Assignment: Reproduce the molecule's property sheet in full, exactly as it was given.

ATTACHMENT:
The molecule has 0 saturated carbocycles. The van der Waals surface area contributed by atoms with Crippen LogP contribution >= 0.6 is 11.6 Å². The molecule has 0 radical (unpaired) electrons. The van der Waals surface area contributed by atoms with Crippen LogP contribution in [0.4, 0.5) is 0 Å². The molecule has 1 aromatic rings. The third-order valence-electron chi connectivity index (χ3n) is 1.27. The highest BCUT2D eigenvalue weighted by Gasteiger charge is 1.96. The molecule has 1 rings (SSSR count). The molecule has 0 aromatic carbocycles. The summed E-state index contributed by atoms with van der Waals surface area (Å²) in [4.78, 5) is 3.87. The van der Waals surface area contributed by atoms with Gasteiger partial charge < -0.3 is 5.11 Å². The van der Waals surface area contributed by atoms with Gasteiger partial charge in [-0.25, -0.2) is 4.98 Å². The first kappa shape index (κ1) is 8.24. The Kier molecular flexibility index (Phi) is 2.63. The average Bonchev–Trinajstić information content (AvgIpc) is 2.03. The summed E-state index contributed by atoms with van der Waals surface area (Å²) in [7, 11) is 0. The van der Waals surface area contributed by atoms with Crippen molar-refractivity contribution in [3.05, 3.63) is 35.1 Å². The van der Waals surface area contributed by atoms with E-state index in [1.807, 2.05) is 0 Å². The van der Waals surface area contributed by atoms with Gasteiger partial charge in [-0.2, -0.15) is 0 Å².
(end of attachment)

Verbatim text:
The molecule has 0 saturated carbocycles. The van der Waals surface area contributed by atoms with Crippen LogP contribution >= 0.6 is 11.6 Å². The molecule has 0 radical (unpaired) electrons. The van der Waals surface area contributed by atoms with Crippen LogP contribution in [0.4, 0.5) is 0 Å². The molecule has 1 aromatic rings. The third-order valence-electron chi connectivity index (χ3n) is 1.27. The highest BCUT2D eigenvalue weighted by Gasteiger charge is 1.96. The molecule has 1 rings (SSSR count). The molecule has 0 aromatic carbocycles. The summed E-state index contributed by atoms with van der Waals surface area (Å²) in [4.78, 5) is 3.87. The van der Waals surface area contributed by atoms with Gasteiger partial charge < -0.3 is 5.11 Å². The van der Waals surface area contributed by atoms with Gasteiger partial charge in [-0.25, -0.2) is 4.98 Å². The first kappa shape index (κ1) is 8.24. The Kier molecular flexibility index (Phi) is 2.63. The average Bonchev–Trinajstić information content (AvgIpc) is 2.03. The summed E-state index contributed by atoms with van der Waals surface area (Å²) in [7, 11) is 0. The van der Waals surface area contributed by atoms with Crippen molar-refractivity contribution in [3.05, 3.63) is 35.1 Å². The van der Waals surface area contributed by atoms with E-state index in [1.807, 2.05) is 0 Å². The van der Waals surface area contributed by atoms with Gasteiger partial charge in [-0.2, -0.15) is 0 Å².